New police chief, transit at heart of Ottawa Morning mayoral debate

Just days before Ottawa voters head to the polls, four mayoral candidates debated the city's key election issues on CBC Radio's Ottawa Morning Friday.

Host Robyn Bresnahan moderated discussion with Bob Chiarelli, Catherine McKenney, Mark Sutcliffe, Brandon Bay

Four candidates for mayor, from left to right, Brandon Bay, Mark Sutcliffe, Catherine McKenney and Bob Chiarelli had a debate moderated by host Robyn Bresnahan on CBC Radio's Ottawa Morning on Friday, Oct. 21. (Olivia Robinson/CBC)

Just days before Ottawa voters head to the polls, four mayoral candidates debated the city's key election issues on CBC Radio's Ottawa Morning Friday.

Bob Chiarelli, Catherine McKenney, Mark Sutcliffe, and Brandon Bay squared off in a discussion moderated by host Robyn Bresnahan. Ottawa residents head to the polls on Monday.

The candidates spoke about a range of issues from transit funding to housing, and their leadership styles to the selection of Ottawa's next police chief.

Mark Sutcliffe, Catherine McKenney, Bob Chiarelli and Brandon Bay joined us in studio for a conversation about policing, transit, housing, and leadership.

Both McKenney and Chiarelli are calling for the civilian police oversight body to review the police board's decision to hire a new chief before the new city council is sworn in on Nov. 15.

Sutcliffe supports the board's decision to appoint the next police boss Friday, a position that drew ire from Chiarelli during Friday's debate, in part because the police board chair, Eli El-Chantiry, sits as an honorary co-chair on Sutcliffe's mayoral campaign.

"Something stinks about the announced hiring of the new police chief," said Chiarelli during Friday's debate. "The hiring has been pushed through with unseemly haste on a Friday just days before the election."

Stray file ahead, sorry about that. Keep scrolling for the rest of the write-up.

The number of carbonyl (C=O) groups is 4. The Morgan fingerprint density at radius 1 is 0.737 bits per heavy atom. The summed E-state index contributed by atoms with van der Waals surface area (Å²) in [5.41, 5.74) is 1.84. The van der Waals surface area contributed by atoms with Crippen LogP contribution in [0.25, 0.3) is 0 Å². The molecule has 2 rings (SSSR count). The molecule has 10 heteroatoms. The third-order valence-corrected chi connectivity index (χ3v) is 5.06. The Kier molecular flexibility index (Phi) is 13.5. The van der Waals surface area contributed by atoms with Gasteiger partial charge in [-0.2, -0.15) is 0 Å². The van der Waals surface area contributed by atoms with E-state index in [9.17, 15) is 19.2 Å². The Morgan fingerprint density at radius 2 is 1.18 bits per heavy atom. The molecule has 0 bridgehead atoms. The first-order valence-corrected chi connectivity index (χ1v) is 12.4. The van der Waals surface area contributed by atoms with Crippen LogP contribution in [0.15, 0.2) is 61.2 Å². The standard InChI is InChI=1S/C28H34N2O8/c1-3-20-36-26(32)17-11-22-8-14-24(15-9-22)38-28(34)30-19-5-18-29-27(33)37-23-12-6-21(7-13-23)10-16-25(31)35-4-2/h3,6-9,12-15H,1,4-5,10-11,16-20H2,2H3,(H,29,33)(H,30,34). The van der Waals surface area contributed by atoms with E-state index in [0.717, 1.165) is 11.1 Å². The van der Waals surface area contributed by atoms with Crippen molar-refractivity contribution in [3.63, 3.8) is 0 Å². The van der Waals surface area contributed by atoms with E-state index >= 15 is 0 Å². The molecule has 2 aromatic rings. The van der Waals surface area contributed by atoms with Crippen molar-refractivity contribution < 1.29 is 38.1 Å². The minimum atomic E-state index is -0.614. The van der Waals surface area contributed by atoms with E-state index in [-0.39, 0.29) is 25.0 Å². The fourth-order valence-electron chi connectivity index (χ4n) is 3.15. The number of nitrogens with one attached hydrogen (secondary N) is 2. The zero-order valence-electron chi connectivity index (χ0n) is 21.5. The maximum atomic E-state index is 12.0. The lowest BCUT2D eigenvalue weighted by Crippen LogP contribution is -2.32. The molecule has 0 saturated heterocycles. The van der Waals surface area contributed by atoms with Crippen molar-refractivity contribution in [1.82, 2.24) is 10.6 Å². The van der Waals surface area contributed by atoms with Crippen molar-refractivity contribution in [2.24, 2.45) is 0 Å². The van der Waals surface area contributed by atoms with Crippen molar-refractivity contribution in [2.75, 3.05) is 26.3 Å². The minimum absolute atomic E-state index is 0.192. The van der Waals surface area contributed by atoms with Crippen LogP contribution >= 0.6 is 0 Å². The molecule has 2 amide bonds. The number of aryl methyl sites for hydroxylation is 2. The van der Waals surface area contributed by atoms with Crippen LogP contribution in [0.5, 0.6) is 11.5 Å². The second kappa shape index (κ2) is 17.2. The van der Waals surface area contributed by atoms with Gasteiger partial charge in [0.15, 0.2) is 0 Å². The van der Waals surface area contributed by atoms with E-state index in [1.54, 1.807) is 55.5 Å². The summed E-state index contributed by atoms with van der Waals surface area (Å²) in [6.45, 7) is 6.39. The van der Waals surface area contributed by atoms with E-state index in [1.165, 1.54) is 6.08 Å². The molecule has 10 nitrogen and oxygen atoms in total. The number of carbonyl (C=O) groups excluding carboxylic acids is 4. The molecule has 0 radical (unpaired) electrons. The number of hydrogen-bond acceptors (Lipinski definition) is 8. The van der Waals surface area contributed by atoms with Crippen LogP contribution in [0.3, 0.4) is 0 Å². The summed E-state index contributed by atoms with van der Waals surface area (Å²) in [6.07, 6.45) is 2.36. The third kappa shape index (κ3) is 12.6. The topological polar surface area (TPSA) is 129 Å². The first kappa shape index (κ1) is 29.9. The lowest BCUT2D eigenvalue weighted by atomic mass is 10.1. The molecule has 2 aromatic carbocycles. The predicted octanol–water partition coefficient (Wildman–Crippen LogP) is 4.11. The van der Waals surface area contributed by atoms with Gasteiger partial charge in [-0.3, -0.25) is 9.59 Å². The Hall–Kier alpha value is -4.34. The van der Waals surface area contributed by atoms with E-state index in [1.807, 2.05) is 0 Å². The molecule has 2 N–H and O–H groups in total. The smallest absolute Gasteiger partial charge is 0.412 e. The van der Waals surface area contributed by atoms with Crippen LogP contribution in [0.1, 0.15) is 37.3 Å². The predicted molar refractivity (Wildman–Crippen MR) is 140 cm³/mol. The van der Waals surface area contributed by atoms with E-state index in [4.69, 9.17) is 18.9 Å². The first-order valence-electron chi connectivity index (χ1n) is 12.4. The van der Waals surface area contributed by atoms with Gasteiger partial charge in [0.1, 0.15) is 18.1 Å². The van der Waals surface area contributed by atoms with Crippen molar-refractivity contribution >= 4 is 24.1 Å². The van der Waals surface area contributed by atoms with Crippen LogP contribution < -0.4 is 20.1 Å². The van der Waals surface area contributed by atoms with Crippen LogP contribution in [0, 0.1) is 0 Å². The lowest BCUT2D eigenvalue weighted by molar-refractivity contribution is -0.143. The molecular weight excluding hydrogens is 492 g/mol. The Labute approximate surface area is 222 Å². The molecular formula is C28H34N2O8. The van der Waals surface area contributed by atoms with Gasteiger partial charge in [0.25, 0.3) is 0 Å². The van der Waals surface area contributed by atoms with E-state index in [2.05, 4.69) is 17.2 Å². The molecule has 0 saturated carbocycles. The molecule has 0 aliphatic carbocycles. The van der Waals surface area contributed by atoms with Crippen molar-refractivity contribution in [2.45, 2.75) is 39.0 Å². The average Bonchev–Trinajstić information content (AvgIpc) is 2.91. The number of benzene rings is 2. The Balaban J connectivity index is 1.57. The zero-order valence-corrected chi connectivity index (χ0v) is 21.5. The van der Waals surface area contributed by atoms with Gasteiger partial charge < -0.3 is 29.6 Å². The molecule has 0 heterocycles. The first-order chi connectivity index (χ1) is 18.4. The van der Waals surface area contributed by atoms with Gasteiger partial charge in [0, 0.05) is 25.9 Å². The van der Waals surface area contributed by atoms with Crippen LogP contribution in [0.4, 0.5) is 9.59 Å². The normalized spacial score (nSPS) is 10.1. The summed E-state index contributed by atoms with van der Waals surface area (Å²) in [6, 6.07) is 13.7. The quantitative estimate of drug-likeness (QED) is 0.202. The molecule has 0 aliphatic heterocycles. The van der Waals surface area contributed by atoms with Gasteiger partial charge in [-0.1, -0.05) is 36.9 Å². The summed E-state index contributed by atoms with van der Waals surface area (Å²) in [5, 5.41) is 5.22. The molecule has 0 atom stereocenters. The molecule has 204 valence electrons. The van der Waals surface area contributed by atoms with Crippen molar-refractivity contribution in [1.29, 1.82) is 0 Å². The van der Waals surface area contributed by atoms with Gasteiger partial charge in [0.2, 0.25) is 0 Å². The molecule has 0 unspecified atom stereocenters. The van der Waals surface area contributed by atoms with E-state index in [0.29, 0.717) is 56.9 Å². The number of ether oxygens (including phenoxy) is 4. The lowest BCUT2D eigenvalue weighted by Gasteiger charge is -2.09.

Sutcliffe denied any special knowledge of Friday's police chief announcement and said El-Chantiry is just one of 24 honorary co-chairs on his campaign.

"I've never had any conversations with Eli El-Chantiry about the hiring of the next police chief," he said.

The appearance of a conflict, Chiarelli said, is enough to further damage the reputation of the Ottawa Police Services Board. The Emergencies Act inquiry underway this week revealed behind-the-scenes turmoil and dysfunction within the board and within Ottawa police itself.

"I think that we need to remember that what the illegal occupation did — and the response to it — was erode trust in all of our institutions," said McKenney, who also disagrees with the timing of the new hire. "Today, what is critical is we build back that trust."

Approaches to policing, transit

On the topic of policing, Bay argued more police need to be hired to meet the service's responsibilities in the city.

"Things like mental health responses and the increasing administrative burden on uniformed officers; it's a lot for them to bear," Bay said.

McKenney and Sutcliffe pitched different approaches to funding police and addressing crime in the city. Sutcliffe wants to increase the size of the Ottawa police budget.

"The population of Ottawa is going to expand by 500,000 people over the next 25 years. We're not going to keep the community safe by cutting the police budget," Sutcliffe said. "There are times when we only have something like 40 cars on the road in our city, in a city that's 2,800 square kilometres."

The convoy protest and the sense of "lawlessness" in Centretown has showed McKenney the importance of police, they said.

"Absolutely I understand the need for effective policing, but it needs to be effective," they said. "That doesn't mean that we don't increase the police budget, but it means that we have to know why we are [increasing it], and what is the evidence that that will actually keep communities safe."

The candidates also spoke about plans to review how the pandemic has changed how residents get around the city — and how transit needs to change to better serve riders.

"Both OC Transpo and the LRT need a complete overhaul," said Chiarelli, who has not made a commitment to freeze fares, which is in each of Sutcliffe's and McKenney's platforms. Bay is calling on the city to look at other revenue streams to invest in transit, aside from raising fares, which includes raising parking fees and looking at developing retail space around LRT stations.

"Making those stations into destinations in and of themselves is something we can do," he said.

Sutcliffe is calling for a review of OC Transpo bus service before increasing funding. He wants to see how routes could be made more efficient. McKenney believes an increase in the OC Transpo budget is required to improve transit and reverse cuts to bus routes made in 2011 and 2019.


Laura Glowacki is a reporter based in Ottawa. Previously, she worked as a reporter in Winnipeg and as an associate producer for CBC's Metro Morning in Toronto. Find her on Twitter @glowackiCBC and reach her by email at